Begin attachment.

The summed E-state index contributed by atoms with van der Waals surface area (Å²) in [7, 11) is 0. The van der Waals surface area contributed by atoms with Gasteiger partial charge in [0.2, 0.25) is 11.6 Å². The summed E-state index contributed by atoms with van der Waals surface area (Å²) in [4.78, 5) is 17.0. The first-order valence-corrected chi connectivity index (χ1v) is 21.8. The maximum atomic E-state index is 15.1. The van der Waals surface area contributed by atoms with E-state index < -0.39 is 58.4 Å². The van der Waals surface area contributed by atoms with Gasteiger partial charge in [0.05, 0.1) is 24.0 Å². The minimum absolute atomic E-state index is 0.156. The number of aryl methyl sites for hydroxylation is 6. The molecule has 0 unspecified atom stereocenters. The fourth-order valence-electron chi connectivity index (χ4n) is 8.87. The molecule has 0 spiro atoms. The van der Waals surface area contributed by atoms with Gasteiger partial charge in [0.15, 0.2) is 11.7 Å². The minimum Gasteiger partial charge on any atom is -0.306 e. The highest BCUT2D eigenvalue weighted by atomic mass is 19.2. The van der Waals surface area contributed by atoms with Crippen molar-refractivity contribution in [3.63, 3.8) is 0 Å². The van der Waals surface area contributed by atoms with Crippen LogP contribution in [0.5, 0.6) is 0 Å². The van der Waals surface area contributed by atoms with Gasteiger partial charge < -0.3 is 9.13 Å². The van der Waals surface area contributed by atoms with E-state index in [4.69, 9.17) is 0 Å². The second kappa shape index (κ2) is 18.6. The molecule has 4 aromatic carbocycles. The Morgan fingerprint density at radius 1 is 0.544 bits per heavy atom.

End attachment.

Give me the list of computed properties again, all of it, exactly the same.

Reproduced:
The summed E-state index contributed by atoms with van der Waals surface area (Å²) in [7, 11) is 0. The van der Waals surface area contributed by atoms with Gasteiger partial charge in [0.2, 0.25) is 11.6 Å². The summed E-state index contributed by atoms with van der Waals surface area (Å²) in [4.78, 5) is 17.0. The first-order valence-corrected chi connectivity index (χ1v) is 21.8. The maximum atomic E-state index is 15.1. The van der Waals surface area contributed by atoms with E-state index < -0.39 is 58.4 Å². The van der Waals surface area contributed by atoms with Gasteiger partial charge in [0.05, 0.1) is 24.0 Å². The minimum absolute atomic E-state index is 0.156. The number of aryl methyl sites for hydroxylation is 6. The molecule has 0 unspecified atom stereocenters. The fourth-order valence-electron chi connectivity index (χ4n) is 8.87. The molecule has 0 spiro atoms. The van der Waals surface area contributed by atoms with Gasteiger partial charge in [0.15, 0.2) is 11.7 Å². The minimum Gasteiger partial charge on any atom is -0.306 e. The highest BCUT2D eigenvalue weighted by atomic mass is 19.2. The van der Waals surface area contributed by atoms with Crippen molar-refractivity contribution in [3.63, 3.8) is 0 Å². The van der Waals surface area contributed by atoms with Crippen LogP contribution in [0.5, 0.6) is 0 Å². The van der Waals surface area contributed by atoms with Gasteiger partial charge < -0.3 is 9.13 Å². The van der Waals surface area contributed by atoms with E-state index in [4.69, 9.17) is 0 Å². The second kappa shape index (κ2) is 18.6. The molecule has 4 aromatic carbocycles. The Morgan fingerprint density at radius 1 is 0.544 bits per heavy atom.